An urban family leaves city life behind for the confines of rural New England. Little do they know that their new home once belonged to the Keyes family, a clan who experienced the tragic loss of their daughter some 250 years ago.
A castaway, surrounded by water, suffers the most miserable thirst. The same ironic ache haunts lonely souls in the congested city of New York. But on this night, at a hotel, several strangers reach out and connect.
Aloura Melissa Charles
Frances had been a radio DJ in Florida; she's now living in San Francisco and dying of cancer, with one son living nearby whose work as a photographer is beginning to take off and another, mostly estranged, living in London. She makes a trip to rural Pennsylvania to visit an old lover (and his wife). Meanwhile, Rebecca is searching for her birth mother, who is, of course, Frances. Their lives intersect in other unexpected ways as her search and her work, inspecting the books of radio stations being acquired, progress. Written by
Jon Reeves <firstname.lastname@example.org>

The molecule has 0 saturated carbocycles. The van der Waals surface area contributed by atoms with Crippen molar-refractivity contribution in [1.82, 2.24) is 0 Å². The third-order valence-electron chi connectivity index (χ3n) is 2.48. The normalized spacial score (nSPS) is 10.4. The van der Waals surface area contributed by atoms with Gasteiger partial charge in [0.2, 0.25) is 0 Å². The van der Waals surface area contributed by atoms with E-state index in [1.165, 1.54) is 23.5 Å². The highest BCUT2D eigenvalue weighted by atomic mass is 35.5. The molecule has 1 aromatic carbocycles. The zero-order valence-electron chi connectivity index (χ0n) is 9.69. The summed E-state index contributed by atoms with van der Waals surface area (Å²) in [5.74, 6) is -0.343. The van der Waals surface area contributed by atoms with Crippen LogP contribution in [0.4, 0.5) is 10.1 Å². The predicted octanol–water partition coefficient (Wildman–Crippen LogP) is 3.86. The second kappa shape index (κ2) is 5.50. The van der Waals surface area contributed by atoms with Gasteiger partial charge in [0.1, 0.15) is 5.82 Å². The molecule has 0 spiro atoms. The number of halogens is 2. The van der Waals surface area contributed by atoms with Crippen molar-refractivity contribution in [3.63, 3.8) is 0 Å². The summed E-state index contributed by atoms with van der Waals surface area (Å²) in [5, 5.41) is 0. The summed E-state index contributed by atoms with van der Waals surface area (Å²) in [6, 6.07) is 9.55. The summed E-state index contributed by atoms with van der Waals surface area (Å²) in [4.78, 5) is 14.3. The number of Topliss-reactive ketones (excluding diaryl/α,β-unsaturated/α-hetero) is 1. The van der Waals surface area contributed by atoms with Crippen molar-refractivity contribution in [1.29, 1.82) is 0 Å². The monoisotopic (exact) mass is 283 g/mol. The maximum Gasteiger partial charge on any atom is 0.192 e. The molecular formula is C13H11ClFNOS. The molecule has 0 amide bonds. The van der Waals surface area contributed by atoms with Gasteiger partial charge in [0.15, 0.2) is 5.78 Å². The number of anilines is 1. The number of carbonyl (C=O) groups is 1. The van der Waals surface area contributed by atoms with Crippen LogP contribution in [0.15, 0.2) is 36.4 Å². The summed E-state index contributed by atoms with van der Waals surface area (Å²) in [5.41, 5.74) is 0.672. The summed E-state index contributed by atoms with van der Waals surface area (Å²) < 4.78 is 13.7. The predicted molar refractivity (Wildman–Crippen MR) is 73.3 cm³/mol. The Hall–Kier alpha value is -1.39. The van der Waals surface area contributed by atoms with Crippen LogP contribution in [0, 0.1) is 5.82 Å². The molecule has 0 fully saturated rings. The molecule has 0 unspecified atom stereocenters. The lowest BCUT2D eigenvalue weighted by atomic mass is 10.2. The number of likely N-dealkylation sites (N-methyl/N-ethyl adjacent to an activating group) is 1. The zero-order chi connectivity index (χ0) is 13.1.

Saw Sleepy Time Gal last night at the Cleveland Film Festival.
In short, I found the film very powerful and surprisingly well done. Jacqueline Bisset is just wonderful.
Although a bit predictable in places, the plot has a few twists...definitely not a big studio release.
I cannot understand why this film isn't in wider distribution.
Although the movie has nothing in common with the Oscar-nominated "You Can Count On Me" other than the fact that both movies are small, intimate portraits of families, I have to say that Sleepy Time Gal is a much more nuanced, ambitious film with a lot more depth than YCCOM.
I'm very sorry more filmgoers won't get a chance to see Sleepy Time Gal.
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